Thursday, July 07, 2005

Fujitsu Humanoid Updated

Fujitsu Automation
announced the release of HOAP-III. A new improved version of HOAP-II.

According to CNET the HOAP (Humanoid for Open Architecture Platform), is about 2 feet tall. It runs a version of LINUX on a Pentium computer and can communicate wirelessly. It can respond to sound or visual cues.

So far, it will be sold to universities and research groups. (I guess it's really smart!) They did not give the price.

Korean Home Robots by 2008

Home Application Robots to Debut in 2008
By Kim Tae-gyu

Smart home robots will be a part of our lives in a couple of years, according to Chonnam National University professor Park Jong-oh.

``We plan to form a project team early next year of robotics researchers in Cholla Province and make an alliance with private robot makers. We aim to introduce the multifunction household robots in 2008,’’ he said.

Park’s team plans to add various robotic capabilities, such as movement and intelligence, to conventional home appliances.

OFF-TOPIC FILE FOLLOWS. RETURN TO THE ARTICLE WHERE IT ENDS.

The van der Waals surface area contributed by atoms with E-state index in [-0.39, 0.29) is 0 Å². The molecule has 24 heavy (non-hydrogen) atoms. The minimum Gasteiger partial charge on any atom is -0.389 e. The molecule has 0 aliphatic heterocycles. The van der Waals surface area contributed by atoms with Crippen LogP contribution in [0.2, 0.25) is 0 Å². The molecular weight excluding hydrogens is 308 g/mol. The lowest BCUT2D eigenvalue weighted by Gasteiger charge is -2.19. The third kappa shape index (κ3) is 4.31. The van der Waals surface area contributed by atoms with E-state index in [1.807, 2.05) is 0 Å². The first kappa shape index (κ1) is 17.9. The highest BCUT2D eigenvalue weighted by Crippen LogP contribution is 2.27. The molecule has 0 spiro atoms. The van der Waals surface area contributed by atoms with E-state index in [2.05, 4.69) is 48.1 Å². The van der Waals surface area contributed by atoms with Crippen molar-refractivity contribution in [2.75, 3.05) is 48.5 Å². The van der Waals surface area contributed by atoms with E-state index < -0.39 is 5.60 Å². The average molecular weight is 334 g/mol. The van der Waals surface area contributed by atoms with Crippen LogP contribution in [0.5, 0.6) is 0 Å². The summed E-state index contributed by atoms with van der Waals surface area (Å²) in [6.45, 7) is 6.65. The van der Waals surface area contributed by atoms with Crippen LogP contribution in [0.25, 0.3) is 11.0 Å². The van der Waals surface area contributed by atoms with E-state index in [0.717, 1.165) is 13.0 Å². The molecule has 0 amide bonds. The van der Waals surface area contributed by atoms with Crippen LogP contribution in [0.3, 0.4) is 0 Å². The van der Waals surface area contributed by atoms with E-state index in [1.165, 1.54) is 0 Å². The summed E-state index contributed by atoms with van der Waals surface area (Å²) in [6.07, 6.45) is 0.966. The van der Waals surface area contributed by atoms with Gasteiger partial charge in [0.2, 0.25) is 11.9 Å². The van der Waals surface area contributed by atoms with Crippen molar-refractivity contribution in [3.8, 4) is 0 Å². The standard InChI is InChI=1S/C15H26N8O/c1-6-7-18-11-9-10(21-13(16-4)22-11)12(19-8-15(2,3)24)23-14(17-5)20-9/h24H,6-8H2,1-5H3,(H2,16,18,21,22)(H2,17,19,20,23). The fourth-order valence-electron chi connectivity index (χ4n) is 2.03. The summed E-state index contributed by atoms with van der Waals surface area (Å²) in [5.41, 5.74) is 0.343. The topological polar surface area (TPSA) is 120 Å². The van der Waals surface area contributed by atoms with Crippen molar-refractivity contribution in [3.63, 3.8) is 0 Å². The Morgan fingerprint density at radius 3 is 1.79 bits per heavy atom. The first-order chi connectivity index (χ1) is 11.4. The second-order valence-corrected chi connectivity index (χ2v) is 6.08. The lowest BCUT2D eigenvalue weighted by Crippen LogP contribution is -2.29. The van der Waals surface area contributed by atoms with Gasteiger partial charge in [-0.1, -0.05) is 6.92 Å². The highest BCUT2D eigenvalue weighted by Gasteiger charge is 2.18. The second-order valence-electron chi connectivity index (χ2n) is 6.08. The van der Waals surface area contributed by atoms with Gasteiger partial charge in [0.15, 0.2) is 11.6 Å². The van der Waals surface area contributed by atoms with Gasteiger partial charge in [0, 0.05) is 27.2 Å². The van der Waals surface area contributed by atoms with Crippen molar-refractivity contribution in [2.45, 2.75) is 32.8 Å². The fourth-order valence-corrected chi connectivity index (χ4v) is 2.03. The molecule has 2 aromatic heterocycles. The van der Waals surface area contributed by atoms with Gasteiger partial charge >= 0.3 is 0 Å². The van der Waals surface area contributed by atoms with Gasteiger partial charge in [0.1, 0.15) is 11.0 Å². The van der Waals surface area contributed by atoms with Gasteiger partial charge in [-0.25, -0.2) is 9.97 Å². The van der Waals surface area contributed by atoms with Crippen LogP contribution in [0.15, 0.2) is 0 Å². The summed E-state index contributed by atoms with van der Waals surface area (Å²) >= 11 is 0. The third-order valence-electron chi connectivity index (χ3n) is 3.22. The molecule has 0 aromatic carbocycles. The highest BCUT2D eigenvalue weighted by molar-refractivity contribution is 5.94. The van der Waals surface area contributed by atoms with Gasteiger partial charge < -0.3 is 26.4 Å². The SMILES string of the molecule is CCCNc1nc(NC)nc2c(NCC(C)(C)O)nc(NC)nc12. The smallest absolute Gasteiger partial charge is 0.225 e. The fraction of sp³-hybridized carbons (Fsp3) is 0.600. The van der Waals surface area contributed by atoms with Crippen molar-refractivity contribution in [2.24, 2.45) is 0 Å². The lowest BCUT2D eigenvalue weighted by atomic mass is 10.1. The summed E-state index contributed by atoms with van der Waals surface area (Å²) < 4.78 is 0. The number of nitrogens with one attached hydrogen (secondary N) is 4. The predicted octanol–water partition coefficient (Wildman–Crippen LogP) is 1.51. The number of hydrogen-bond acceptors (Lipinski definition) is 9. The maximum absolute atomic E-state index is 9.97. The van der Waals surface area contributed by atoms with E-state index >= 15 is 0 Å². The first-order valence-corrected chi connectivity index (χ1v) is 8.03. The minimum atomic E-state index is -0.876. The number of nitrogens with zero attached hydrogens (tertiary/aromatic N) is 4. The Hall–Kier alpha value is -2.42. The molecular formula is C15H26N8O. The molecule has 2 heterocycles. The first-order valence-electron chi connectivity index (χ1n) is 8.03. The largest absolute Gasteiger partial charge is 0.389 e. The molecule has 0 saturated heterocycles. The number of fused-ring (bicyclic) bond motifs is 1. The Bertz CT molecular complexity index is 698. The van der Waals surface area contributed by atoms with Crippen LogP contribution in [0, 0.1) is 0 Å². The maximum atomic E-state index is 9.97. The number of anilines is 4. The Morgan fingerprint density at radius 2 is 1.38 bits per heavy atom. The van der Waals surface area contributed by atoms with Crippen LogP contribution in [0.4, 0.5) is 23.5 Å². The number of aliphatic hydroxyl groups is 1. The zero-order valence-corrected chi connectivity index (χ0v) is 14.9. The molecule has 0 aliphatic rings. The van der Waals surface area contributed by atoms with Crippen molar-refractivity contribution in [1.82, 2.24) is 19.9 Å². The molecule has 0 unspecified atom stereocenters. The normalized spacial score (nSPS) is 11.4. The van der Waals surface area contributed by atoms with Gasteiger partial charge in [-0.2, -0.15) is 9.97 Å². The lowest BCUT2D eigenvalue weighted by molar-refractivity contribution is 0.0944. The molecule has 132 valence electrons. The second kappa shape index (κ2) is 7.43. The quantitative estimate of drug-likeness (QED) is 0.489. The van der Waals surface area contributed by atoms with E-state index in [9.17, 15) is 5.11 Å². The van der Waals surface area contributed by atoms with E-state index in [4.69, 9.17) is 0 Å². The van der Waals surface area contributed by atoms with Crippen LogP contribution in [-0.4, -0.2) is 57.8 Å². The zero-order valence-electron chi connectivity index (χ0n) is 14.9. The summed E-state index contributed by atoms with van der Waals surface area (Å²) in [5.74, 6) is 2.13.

Park showed a glimpse of the new-concept robot, an all-in-one model named THARO, which has many functions including an air cleaner, TV and a water purifier in a single platform.

Just what I always needed, a water purifier in my robot TV.

The Korea Times : Home Application Robots to Debut in 2008

More on Korean Robots...
Korean Internet robots
Koreans fend off Japanese robot invasion
Korean Robots will rule the world

Wednesday, July 06, 2005

Toy Truck Becomes Military Helper

Engineers from the Air Force Research Laboratory Materials and Manufacturing Directorate have rapidly prototyped, developed, and delivered low-cost expendable robots to disable and dispose of improvised explosive devices.

The BomBot is a modified 4x4 remote controlled truck that has been equipped with a pan and tilt camera and a charge dispenser. The robot can reach speeds of 30 to 35 miles an hour.